The aim of this study was to assess barriers of change by evaluating the perceptions and attitudes of patients and staff.

2. Methods

This cross-sectional study was done in Taleghani General Hospital of Shahid Beheshti Medical University in Tehran, in 2017. Taleghani is a smoke-free hospital except for the two psychiatric units. One of these units is a secure closed/locked general adult psychiatric ward with 24 psychiatric beds, and the other one is an 18-bed open/psychosomatic unit. At the time of this study, patients were allowed to smoke in the closed unit while the open unit had the partial smoking ban rules in place and Nicotine Replacement Therapy (NRT) was offered.

The study sample consisted of 90 psychiatric patients and 30 mental health staff. Psychiatric patients are diagnosed according to the International Classification of Diseases and Related Health Problems (ICD-10). Two separate questionnaires were designed based on a relevant literature review for the patients and staff. Three psychiatrists and two mental health professionals approved the face validity of the questionnaires. Pretesting (two patient- two staff) was done and followed by a minor revision.

Accepting the research consent was the inclusion criteria for both patients and staff and on top of that the patients had to be mentally stable (confirmed by the responsible psychiatry resident). General opinion, the health hazard of smoking, NRT and education, ethical concerns, and feasibility of smoking ban were the main target of the questionnaires. Patients and staff questionnaire are presented in Tables 1 and 2, respectively.

Table 1: View and attitudes about smoking in psychiatric inpatient unit, patients questionnaire (total = 90 patients).
Table 2: View and attitudes about smoking in psychiatric inpatient unit, staff’s questionnaire (total = 30 staff).

All questionnaires are filled anonymously. Prospectively during a six-month period, new patients and all staff were invited to complete the questionnaire.

To obtain the consent for the study, the clinical psychologist of the unit provided information for patients and staff in one-to-one sessions. Assistance for filling questionnaire was provided based on the participant’s request.

All procedures were performed in accordance with the 1964 Helsinki Declaration and its later amendments or comparable ethical standards and informed consent was obtained from all individual participants included in the study. The protocol of study was approved by the ethical committee of the Shahid Beheshti University of medical sciences.

3. Results

The sociodemographic status of the participants in both groups is presented in Table 3. Only one of our mental health staff reported being nicotine-dependent (20 cigarettes per day, CPD). Forty-eight patients (53%) reported not to be a current smoker. Cigarette consumption, based on self-report, was 17 patients (18.5%) less than 10, 20 patients (22%) 10-20, and 5 patients (5.5%) more than 20 CPD. It was the first psychiatric admission for 44 of our patients (49%), and 33 (37%) of our participant reported this admission to be their second or third psychiatric admission.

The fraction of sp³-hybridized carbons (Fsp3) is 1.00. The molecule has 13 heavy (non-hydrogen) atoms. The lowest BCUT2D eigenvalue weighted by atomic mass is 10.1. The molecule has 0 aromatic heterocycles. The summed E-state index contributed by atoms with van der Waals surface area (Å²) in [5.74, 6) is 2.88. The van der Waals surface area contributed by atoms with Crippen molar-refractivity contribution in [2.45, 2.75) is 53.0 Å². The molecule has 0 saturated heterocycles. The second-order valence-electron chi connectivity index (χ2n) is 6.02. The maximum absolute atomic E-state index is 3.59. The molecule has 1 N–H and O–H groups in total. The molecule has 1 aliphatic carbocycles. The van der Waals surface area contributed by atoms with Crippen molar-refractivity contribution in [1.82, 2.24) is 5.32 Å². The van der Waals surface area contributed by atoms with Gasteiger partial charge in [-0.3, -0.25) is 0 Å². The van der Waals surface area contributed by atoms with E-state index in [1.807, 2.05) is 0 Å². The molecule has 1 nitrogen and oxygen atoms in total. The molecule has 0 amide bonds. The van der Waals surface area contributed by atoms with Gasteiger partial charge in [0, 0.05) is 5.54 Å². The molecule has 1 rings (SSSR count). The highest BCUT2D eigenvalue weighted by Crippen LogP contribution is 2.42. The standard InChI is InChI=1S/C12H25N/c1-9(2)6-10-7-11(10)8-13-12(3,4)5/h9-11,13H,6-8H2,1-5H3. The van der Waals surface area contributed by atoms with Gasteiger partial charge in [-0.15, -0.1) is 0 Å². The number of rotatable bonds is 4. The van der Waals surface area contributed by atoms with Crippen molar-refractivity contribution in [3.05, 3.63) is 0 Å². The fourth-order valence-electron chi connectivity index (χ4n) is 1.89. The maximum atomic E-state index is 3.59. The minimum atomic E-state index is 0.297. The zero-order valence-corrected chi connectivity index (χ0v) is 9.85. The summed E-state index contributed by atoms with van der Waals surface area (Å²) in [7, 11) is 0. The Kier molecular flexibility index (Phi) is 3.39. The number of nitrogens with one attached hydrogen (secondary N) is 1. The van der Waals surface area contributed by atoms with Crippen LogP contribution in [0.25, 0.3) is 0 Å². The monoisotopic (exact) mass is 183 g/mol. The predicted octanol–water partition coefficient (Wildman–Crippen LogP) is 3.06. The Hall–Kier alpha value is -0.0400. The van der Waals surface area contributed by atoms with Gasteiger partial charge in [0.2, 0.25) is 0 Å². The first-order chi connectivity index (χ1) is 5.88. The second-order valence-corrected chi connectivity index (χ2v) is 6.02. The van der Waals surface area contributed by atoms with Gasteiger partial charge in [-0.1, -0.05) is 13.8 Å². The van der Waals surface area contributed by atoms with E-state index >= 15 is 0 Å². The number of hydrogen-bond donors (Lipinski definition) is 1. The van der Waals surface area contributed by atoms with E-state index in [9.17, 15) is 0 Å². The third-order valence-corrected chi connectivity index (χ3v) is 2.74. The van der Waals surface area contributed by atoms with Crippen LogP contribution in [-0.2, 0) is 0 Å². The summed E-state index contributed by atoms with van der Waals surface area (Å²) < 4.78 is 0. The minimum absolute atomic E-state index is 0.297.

Table 3: Demographic characteristics of health staff and psychiatric patients.

The average staff’s work experiences in mental health field was 6 years (Min 1 year–Max 15 years). The staff sample consists of 6 physicians (20%), 4 Masters or Ph.D. (13%), 8 Bachelor (27%), 9 Diploma (30%), and 3 (10%) with high school education.

Results of the questionnaire are presented in Tables 1 and 2. Based on the category of the question and comparison of patients and staff results are as follows.

3.1. General Opinion

20% of our staff compared to 23% of patients expressed no concern of being in a smoking unit. 56.7% of our staff and 63% of our patient were against. Others preferred to reply as indifferent.

3.2. Physical Health

The staff expressed concern about their own physical health in 89% of cases and in 90% of cases for their patients. Patients also expressed concern about their own and staff’s physical health in 78% and 89% of cases, respectively. Only 37% of staff members believed that smoking is psychologically harmful to patients.

3.3. Ethical Concern and Smoking Ban Policy

Most of our study population, 87% of staff, and 82% of patients believed that obligatory stop smoking policy is unfair to nicotine dependent patients. 97% of staff and 81% of patients confirmed the need for smoking cessation education and advice [6].

3.4. Feasibility of Smoke-Free Policy and Nicotine Replacement Therapy (NRT)

80% of staff and 69% of patients agreed on the feasibility of NRT assisted smoking prevention. Although 63% of patients believed that a smoking ban policy is feasible for psychiatric units, from the staff’s point of view only 20% believed in the feasibility of this policy.

4. Discussion